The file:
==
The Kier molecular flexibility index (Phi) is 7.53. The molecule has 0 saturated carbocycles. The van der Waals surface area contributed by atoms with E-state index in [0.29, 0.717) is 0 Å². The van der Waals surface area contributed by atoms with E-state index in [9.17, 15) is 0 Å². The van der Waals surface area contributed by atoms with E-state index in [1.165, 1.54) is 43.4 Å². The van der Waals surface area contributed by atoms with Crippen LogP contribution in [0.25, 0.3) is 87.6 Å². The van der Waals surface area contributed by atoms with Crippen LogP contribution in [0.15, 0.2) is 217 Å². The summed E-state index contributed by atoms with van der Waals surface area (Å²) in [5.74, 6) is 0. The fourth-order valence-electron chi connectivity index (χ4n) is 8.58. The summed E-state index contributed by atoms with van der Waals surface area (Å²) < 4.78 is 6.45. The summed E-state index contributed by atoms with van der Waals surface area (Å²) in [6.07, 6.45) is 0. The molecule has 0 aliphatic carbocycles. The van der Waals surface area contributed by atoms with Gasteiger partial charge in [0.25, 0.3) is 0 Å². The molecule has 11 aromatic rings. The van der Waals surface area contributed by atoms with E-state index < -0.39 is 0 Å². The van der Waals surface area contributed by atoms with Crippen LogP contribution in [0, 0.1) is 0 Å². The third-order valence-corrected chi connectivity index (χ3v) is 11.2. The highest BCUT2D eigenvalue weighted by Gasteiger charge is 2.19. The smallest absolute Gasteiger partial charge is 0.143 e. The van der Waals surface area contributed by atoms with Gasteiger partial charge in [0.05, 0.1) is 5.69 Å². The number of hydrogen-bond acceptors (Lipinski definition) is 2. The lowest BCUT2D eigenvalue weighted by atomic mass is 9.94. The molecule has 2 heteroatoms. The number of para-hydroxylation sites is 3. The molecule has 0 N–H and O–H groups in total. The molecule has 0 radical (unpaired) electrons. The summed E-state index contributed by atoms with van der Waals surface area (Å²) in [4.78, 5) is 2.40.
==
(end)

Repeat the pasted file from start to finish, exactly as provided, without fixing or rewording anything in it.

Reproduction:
The Kier molecular flexibility index (Phi) is 7.53. The molecule has 0 saturated carbocycles. The van der Waals surface area contributed by atoms with E-state index in [0.29, 0.717) is 0 Å². The van der Waals surface area contributed by atoms with E-state index in [9.17, 15) is 0 Å². The van der Waals surface area contributed by atoms with E-state index in [1.165, 1.54) is 43.4 Å². The van der Waals surface area contributed by atoms with Crippen LogP contribution in [0.25, 0.3) is 87.6 Å². The van der Waals surface area contributed by atoms with Crippen LogP contribution in [0.15, 0.2) is 217 Å². The summed E-state index contributed by atoms with van der Waals surface area (Å²) in [5.74, 6) is 0. The fourth-order valence-electron chi connectivity index (χ4n) is 8.58. The summed E-state index contributed by atoms with van der Waals surface area (Å²) < 4.78 is 6.45. The summed E-state index contributed by atoms with van der Waals surface area (Å²) in [6.07, 6.45) is 0. The molecule has 0 aliphatic carbocycles. The van der Waals surface area contributed by atoms with Gasteiger partial charge in [0.25, 0.3) is 0 Å². The molecule has 11 aromatic rings. The van der Waals surface area contributed by atoms with E-state index < -0.39 is 0 Å². The van der Waals surface area contributed by atoms with Crippen LogP contribution in [0, 0.1) is 0 Å². The third-order valence-corrected chi connectivity index (χ3v) is 11.2. The highest BCUT2D eigenvalue weighted by Gasteiger charge is 2.19. The smallest absolute Gasteiger partial charge is 0.143 e. The van der Waals surface area contributed by atoms with Gasteiger partial charge in [0.05, 0.1) is 5.69 Å². The number of hydrogen-bond acceptors (Lipinski definition) is 2. The lowest BCUT2D eigenvalue weighted by atomic mass is 9.94. The molecule has 2 heteroatoms. The number of para-hydroxylation sites is 3. The molecule has 0 N–H and O–H groups in total. The molecule has 0 radical (unpaired) electrons. The summed E-state index contributed by atoms with van der Waals surface area (Å²) in [4.78, 5) is 2.40.